Complicate, Exacerbate

Middles of novels are where you up the stakes, complicate and confound your character, make things worse. You might add danger or reveal a surprise twist. A middle is the unveiling of the storyline. So in each scene, as you build to your moment, you want to do the same. Add complications, obstacles, twists. Maybe Mary’s car doesn’t start and she’s late meeting George at the restaurant, which adds to her anxiety. Maybe Mary gets a phone call right before she leaves that complicates the subplot regarding her friend who’s going through a divorce. That can enrich the scene as Mary thinks how lucky she is to have George and how he’s going to propose to her in a few minutes. If you are going to throw a twist into your scene, such as George breaking up with Mary instead of proposing to her, you can use the middle to set up Mary’s expectations of one outcome, only to have a reversal at the high point. Reversals are terrific, and if you put in at least three things leading up to them that indicate the opposite outcome, they will be powerful.

This week, take a look at not just your first scene’s middle but those of random scenes in your novel. Find the high points and see if you have developed the middle so that it is leading to that moment and complicating things. See if you can add in expectations that imply the opposite outcome. If your character expects something bad to happen, have three things in the middle that imply her instincts will prove right. Then when that bad thing doesn’t happen, it will pack a punch.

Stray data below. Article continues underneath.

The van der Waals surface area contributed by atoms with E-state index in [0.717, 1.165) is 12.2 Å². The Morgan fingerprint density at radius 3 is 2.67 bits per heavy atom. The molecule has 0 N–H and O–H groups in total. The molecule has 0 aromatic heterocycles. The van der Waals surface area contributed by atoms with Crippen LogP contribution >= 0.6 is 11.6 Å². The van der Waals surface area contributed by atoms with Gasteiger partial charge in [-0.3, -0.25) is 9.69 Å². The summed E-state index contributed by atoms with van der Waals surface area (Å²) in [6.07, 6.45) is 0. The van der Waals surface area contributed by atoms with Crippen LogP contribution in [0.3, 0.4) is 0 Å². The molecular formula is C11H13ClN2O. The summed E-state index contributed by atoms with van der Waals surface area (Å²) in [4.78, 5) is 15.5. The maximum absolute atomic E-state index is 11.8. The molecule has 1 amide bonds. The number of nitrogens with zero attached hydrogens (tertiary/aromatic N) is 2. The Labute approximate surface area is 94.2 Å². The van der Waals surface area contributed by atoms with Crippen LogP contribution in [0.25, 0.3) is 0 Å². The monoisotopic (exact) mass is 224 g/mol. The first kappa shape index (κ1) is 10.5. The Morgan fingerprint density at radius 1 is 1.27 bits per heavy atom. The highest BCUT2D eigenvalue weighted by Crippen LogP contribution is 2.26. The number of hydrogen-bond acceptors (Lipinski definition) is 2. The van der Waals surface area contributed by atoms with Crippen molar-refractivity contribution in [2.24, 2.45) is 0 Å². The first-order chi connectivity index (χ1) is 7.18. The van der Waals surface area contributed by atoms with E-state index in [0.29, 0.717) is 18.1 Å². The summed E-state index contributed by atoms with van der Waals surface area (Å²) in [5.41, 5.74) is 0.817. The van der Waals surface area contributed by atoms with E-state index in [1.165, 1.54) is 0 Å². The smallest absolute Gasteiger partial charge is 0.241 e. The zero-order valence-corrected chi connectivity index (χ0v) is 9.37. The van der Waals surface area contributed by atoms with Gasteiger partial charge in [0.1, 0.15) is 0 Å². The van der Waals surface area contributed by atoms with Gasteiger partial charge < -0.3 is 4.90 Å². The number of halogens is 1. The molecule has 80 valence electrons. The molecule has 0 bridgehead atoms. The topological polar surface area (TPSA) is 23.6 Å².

Saturday, January 18, 2014

Part 3 - Don’t Go Nowhere Fast by CS Lakin

Today's post is Part 3 in a 5 part series of articles by C.S. Lakin, our guest speaker for the upcoming CWOW Annual Writer's Workshop on January 25th, 2014. We hope you enjoy these invaluable tips.  If you want to hear more from C.S. Lakin on building your novels, scene by scene, pop over and register for the workshop and be sure to drop by C.S. Lakin's blog to learn more about this great writer!

Part 3 - Don’t Go Nowhere Fast by CS Lakin

Scenes must have a point to them or they shouldn’t be in your novel. I’ll repeat that. Scenes must have a point to them or they shouldn’t be in your novel. I discussed in last week’s post the need to find your “moment” and build to it, and the first scene really needs a kicker of a moment to hook the reader. Too many scenes are poorly structured, but there’s really an easy way to look at them.

Each Scene Is a Mini Novel
There it is—the basic structure. If you think about each scene as a mini novel, you can plan them out accordingly. Each scene, like a novel, needs a beginning, middle, and end. A scene needs to have a point. It needs to build to a high moment, and then resolve in some way (although with a scene, you can leave the reader hanging. Okay, a lot of writers do this at the end of their novels too, to make you run out and buy the next installment, but I find that a bit annoying. I want a novel to end satisfactorily and wrap up the story). What you then have with your novel is a string of mini novels that all work as nice, tidy capsules put together to paint a big picture.

Going Nowhere Fast
Here’s what literary agent Donald Maass says: “You would be surprised in how many middle scenes in how many manuscripts there seems to be no particular reason for a character to go somewhere, see someone, learn something, or avoid something.” (And at his week-long workshop he really grumbled about the plethora of scenes where two people are sitting around drinking tea.) You don’t want this to happen in your novel.

The Burden of the Beginning